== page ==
Kelly Richardson’s HD video installations are ethereal-yet-unsettling narratives about planetary doom.
Orion Tide (2013-2014)
Encountering one of Kelly Richardson’s HD video installations in person might make you wonder if Hollywood finally co-opted the art gallery. But even though the Canadian artist relies on panoramic widescreens and advanced scenery generation softwares, these technical vessels drift out of focus once her sci-fi landscapes lull you into their ethereal-yet-unsettling narratives.
Urgency disguises itself as calmness throughout Richardson’s portfolio, and by dressing her installations in a theatrical setting she cultures a tier of sensory deprivation that’s paramount to the viewer’s experience—just like in a theater. But whether it’s balding forests of icey blue hologram trees glitching in the wind in The Erudition (2010), or the series of rocket-like projectiles piercing a desert night sky as they thrust out of the earth in Orion Tide (2013-2014), silence becomes the key takeaway from each performance. After all, it’s the muteness, not the brilliance, of her future terrains that criticizes our contemporary disregard of Mother Nature.
But why so much sci-fi speculation? Why not just focus on today’s tragedies, like oil spills or deforestation?
“Over the last few years I've been increasingly interested in the function of science fiction in that it allows us to experience possible futures,” Richardson said, in an email exchange with The Creators Project. “With the serious issues we face around environmental breakdown, there has arguably never been a more important time to imagine our collective future and in doing so, see our current path, our priorities, etc. with some measure of clarity.”
Concerns for the planet which bleed through in most of her videos, to be sure, but there’s one installation that feels like an outlier to the concept of global stewardship. It’s called Mariner 9, and it takes place on Mars.
But if you consider Mariner 9’s entire focus—satellite-esque units and random metal detritus peppering the red planet’s rocky fields—you’ll articulate just where the gap gets bridged. Why is it that these machines have all failed? Were they crippled by alien environmental conditions? Are they the first examples of some future initiative to turn Mars into our planet’s junkyard? Or is it because there’s no one left to command their movements, back on the planet they came from?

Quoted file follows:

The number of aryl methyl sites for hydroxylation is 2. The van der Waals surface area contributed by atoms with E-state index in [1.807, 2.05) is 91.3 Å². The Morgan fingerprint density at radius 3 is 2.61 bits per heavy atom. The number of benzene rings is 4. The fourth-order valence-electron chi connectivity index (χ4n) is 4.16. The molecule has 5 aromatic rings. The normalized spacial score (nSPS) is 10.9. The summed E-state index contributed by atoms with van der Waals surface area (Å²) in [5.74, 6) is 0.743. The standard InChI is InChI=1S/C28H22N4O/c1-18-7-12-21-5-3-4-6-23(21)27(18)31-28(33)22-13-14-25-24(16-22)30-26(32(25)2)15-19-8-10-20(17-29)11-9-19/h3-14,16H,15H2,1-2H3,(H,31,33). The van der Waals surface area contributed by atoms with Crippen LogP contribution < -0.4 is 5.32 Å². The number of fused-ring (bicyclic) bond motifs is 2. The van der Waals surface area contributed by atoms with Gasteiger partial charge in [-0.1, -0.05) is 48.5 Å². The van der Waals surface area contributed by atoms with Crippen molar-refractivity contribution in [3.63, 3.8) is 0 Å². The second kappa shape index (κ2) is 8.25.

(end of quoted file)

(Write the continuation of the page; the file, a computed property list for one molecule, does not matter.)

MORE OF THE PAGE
“With Mariner 9, I was particularly interested in the search for life beyond our planet whilst simultaneously destroying life on Earth at a terrifying rate,” said Richardson. “It's not an anti-space exploration piece by any stretch. It's about that paradox of who we are.”
It’s also a theatrical accomplishment that’s beautiful, engrossing, and, in a way, based on fact. Richardson culled imagery and technical data of Mars’ landscape from NASA studies, and brought it to life using Terragen—a photorealistic scenery rendering software that’s often used in the film and gaming industries.
When the piece first debuted at the Spanish City Dome in Whitley Bay, UK back in 2012, it attracted more than 10,000 viewers. Shortly after, it traveled the world, appearing at the Toronto International Film Festival, Vienna’s Natural History Museum, and other international venues.
Even though it's debut a few years back coincided with the Mars landing of NASA’s Curiosity Rover, there’s enough forest degradation, war, pollution, etc. going on today to make it still seem like a plausible result of our long-term stupidity.
And on May 10th, it’s getting revived at the Laing Art Gallery in the UK, where it’ll run until September 7th of this year. Check out the Laing Art Gallery’s website for updates and more information.
Keep up to date with Kelly Richardson over at her website here.
All images courtesy of Kelly Richardson.
Follow Johnny Magdaleno on Twitter: @johnny_mgdlno